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Artifical butter flavoring diacetyl linked to Amyloid Beta
Posted: Thursday, August 9, 2012 3:08 PM
Joined: 3/28/2012
Posts: 13

Popcorn ingredient found to be linked with Alzheimer's 

Published August 08, 2012 


Wikipedia:  Diacetyl (IUPAC systematic name: butanedione or 2,3-butanedione) is a natural byproduct of fermentation. It is a vicinal diketone (two C groups, side-by-side) with the molecular formula C4H6O2. Diacetyl occurs naturally in alcoholic beverages and is added to some foods to impart a buttery flavor. 


The Butter Flavorant, Diacetyl, Exacerbates β-Amyloid Cytotoxicity. 

More SS, Vartak AP, Vince R. 

Chem Res Toxicol. 2012 Jul 6. [Epub ahead of print] 

Source: Center for Drug Design, Academic Health Center, University of Minnesota , 308 Harvard Street SE, 8-123A WDH, Minneapolis, Minnesota 55455, United States. 



Diacetyl (DA), an ubiquitous butter-flavoring agent, was found to influence several aspects of amyloid-β (Aβ) aggregation-one of the two primary pathologies associated with Alzheimer's disease...  DA easily traversed through a MDR1-MDCK cell monolayer, an in vitro model of the blood-brain barrier. Additionally, DA was found not only to be resistant to but also inhibitory toward glyoxalase I, the primary initiator of detoxification of amyloid-promoting reactive dicarbonyl species that are generated naturally in large amounts by neuronal tissue. In light of the chronic exposure of industry workers to DA, this study raises the troubling possibility of long-term neurological toxicity mediated by DA. 

PMID: 22731744 [PubMed - as supplied by publisher] 


[Search Internet on “diacetyl” and “peroxynitrate”,, peroxynitrates noted in references to Aroma Therapy, essential oils, etc.] 


Posted: Thursday, August 9, 2012 3:24 PM
Joined: 12/6/2011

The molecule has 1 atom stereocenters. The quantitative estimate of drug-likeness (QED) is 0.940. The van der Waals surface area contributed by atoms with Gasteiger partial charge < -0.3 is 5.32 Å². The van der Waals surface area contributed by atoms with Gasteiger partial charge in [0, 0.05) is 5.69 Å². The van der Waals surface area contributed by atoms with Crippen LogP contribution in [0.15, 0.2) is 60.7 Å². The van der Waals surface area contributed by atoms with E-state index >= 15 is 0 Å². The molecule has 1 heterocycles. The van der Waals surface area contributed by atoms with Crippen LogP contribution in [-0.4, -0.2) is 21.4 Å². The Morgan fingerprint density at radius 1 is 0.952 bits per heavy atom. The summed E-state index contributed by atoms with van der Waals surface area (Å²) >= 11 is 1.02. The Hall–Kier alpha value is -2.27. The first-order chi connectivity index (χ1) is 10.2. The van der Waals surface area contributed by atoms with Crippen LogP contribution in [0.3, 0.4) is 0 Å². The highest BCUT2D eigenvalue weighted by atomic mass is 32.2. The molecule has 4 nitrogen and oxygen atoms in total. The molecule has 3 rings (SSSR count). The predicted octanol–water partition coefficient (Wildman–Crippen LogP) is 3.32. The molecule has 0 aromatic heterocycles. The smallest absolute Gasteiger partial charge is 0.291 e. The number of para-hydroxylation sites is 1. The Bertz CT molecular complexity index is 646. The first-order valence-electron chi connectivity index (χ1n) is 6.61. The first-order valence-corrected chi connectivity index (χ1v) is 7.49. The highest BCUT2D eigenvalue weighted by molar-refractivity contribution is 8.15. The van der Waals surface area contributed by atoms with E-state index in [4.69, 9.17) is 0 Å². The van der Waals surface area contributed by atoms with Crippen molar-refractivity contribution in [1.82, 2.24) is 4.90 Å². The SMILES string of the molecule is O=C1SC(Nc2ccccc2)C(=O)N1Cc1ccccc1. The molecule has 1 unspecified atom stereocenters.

Posts: 3326

Thanks, Swarfmaker. Here's another article:

(Source: WebMD) The flavorant that adds buttery taste to foods and a smooth feel to beverages may also trigger Alzheimer's disease, new studies suggest.

The flavorant, diacetyl, already is linked to lung damage in people who work in microwave popcorn factories. This led many microwave popcorn makers to stop using diacetyl in their products. But now other workers exposed to diacetyl -- and possibly consumers as well -- may face another scary risk.


University of Minnesota drug-design expert Robert Vince, PhD, and colleagues find that diacetyl causes brain proteins to misfold into the Alzheimer's-linked form called beta amyloid. Moreover, the popcorn butter flavorant can pass through the blood-brain barrier and can inhibit the brain's natural amyloid-clearing mechanisms.


Go to full story:

Lane Simonian
Posted: Friday, August 10, 2012 8:14 PM
Joined: 12/12/2011
Posts: 5174

This one has taken me awhile to understand.  Diacetyl inhibits myosin which along with actin help activate a pathway (phosphatidylinositol 3 kinase) that protects against Alzheimer's disease by reducing the formation of amyloid plaques and peroxynitrites.  Other factors that inhibit the PI3 kinase pathway are presenilin gene mutations, the APOE4 gene, and bisphosphonate osteoporosis drugs such as Fosamax--which are all risk factors for Alzheimer's disease.  Peroxynitrites in turn further inhibit this pathway leading to more plaques and more peroxynitrites. 


To understand this disease does not require a genuis (lucky for me).  Since the mid-1990s, it has been known that peroxynitrite-mediated damage is widespread in Alzheimer's disease.  Knowledge of peroxynitrite scavengers also has existed since around that time.  And everyone of these scavengers had ameliorated Alzheimer's disease in animal models and in human beings. Those peroxynitrite scavengers that reach the brain in sufficient quantity not only stop the progression of the disease by scavenging peroxynitrites and increasing the clearance of amyloid plaques (which aggregate because of peroxynitrite-mediated nitration of tyrosine within those plaques), but also partially reverses the disease by partially reversing peroxynitrite-mediated oxidation and nitration of critical proteins and receptors in the brain.